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PostPosted: Mon Apr 18, 2005 12:24 pm
By Marcus Thompson II, CONTRA COSTA TIMES

OAKLAND - Warriors forward Nikoloz Tskitishvili played 12 minutes in a loss at Denver last Monday. Not even his 2-for-8 shooting performance could knock him off the high he was on just from being on the court.


"It was a long time since I played," said Tskitishvili, who has 16 DNPs in 26 games with the Warriors. "That 12 minutes was like 48 minutes. That was wonderful."


Tskitishvili and forward Rodney White -- both acquired from Denver on Feb. 24 for forward Eduardo Najera, point guard Luis Flores and a first-round draft pick -- have combined for 24 appearances and 162 minutes. Since they joined the team, rookie forward Andris Biedrins has appeared in 24 games and played 228 minutes.


White has gotten the most opportunities. He struggled shooting initially, going 9-for-35 from the floor his first 12 games. But he came on last week. He totaled 38 minutes at Denver and Minnesota and scored 26 points on 10-for-17 shooting.


"I've been comfortable," White said. "I mean obviously, I would feel more comfortable if I was playing consistently. I just stay ready. I know I can play. So when I get my opportunities I just try to take advantage of it."


Other than the Nuggets game, Tskitishvili played eight minutes at Sacramento on March 20 and less than five minutes in his other eight appearances.


But both have handled their bench-warming as well as anyone could have expected. They cheer on the sidelines. They listen in timeouts. They encourage their teammates.


Both go all out in practice, though there hasn't been much since they joined the team. The last two players to leave the court Sunday were White, who was working with assistant coach Terry Stotts, then Tskitishvili, who was working with assistant coach Keith Smart.


"Neither one was playing very much in Denver either," assistant coach Terry Stotts said. "So they were looking at this as a new opportunity. I'm sure its frustrating for both of them. But I think to both their credit, they're both out here working hard. They realize how this thing has gone, but their career is not over and they continue to work and be ready for their next opportunity."


Choosing to develop chemistry and build confidence for next season, Warriors coach Mike Montgomery has gone with a nine-man rotation. White logged just 23 minutes in two appearances during the eight-game win streak; Tskitishvili totaled 15 minutes in two appearances.


The lack of available minutes is unfortunate for both players considering the uncertainty of their immediate futures.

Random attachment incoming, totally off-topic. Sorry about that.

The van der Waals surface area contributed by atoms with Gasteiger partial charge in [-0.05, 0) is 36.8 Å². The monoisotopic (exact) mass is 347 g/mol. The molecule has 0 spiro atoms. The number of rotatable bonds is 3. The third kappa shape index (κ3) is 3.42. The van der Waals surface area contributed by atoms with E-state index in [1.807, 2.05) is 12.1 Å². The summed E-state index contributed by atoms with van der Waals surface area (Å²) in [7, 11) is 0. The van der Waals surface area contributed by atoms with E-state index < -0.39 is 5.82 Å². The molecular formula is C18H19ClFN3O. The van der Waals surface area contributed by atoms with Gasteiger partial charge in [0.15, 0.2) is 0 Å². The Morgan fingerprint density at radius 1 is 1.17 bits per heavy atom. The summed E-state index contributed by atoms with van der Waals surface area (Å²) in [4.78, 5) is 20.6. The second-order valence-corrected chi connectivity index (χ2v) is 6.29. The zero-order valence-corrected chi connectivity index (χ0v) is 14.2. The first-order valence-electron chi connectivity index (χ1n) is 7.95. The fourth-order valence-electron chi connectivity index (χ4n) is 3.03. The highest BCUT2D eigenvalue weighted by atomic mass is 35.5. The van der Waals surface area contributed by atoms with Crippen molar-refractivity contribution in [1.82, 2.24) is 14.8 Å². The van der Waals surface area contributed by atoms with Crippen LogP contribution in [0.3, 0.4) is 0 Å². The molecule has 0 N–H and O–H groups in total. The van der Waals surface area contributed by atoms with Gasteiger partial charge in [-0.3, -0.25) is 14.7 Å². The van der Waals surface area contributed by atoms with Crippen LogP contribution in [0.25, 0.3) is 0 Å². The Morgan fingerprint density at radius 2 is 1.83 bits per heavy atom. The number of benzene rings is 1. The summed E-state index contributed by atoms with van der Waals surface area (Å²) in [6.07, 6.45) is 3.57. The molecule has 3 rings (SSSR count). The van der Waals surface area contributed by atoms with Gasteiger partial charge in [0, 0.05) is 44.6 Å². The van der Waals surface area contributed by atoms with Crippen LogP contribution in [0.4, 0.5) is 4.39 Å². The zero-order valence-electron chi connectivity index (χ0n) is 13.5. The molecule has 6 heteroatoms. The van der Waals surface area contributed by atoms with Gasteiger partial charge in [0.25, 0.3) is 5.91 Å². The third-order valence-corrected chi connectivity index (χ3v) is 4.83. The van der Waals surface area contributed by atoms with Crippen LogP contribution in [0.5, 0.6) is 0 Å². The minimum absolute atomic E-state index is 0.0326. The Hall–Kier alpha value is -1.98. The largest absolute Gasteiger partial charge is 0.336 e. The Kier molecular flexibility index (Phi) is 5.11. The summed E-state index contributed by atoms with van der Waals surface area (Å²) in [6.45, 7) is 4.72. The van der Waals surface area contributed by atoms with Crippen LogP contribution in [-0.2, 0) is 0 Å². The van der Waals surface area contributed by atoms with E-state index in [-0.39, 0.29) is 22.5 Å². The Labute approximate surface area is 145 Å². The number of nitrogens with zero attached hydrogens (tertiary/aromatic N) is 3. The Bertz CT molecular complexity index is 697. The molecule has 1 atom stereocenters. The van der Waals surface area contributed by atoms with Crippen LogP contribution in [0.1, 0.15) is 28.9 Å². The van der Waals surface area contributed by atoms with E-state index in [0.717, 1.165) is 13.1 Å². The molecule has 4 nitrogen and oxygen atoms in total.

The Warriors hold the option for White next season and have until July 15 to decide if they want to pay him around $2 million next season or release him to free agency. Tskitishvili will become a free agent at season's end and is in need of a suitor.


"I know that talking to the assistants, they like me and I think that they would like me back next year," White said. "I spoke to Baron (Davis) and (Jason Richardson), I know those guys want me back. So whatever happens, happens."


"I'm still getting better," Tskitishvili said. I can tell the difference since I got here (that) my level (of play) is up. If any team wants me, cool. If not, I don't mind going overseas. That way I know I'm going to play more."


Both said they haven't heard from management whether they will be retained. Tskitishvili said a meeting is scheduled for the end of the week. Both players said they want to stay with the Warriors and believe they can contribute to next year's team. But they might be too expensive for the over-the-cap Warriors to keep on the end of the bench next season.


The top 10 players on the roster all could be back, at a combined $54 million in salary. That's not counting the lottery pick's salary they are expected to add. The Warriors, who still hold a $5.2 million trade exception, might be better off financially filling out the roster with their two second-round picks.


"They're both NBA players," Stotts said. "The thing about being an NBA player is being in the right place at the right time and finding your niche where you can help a certain team and having an opportunity with that team. Whether it's with us or with someone else, I think they're both NBA players and in the right situation they're going to help a team."

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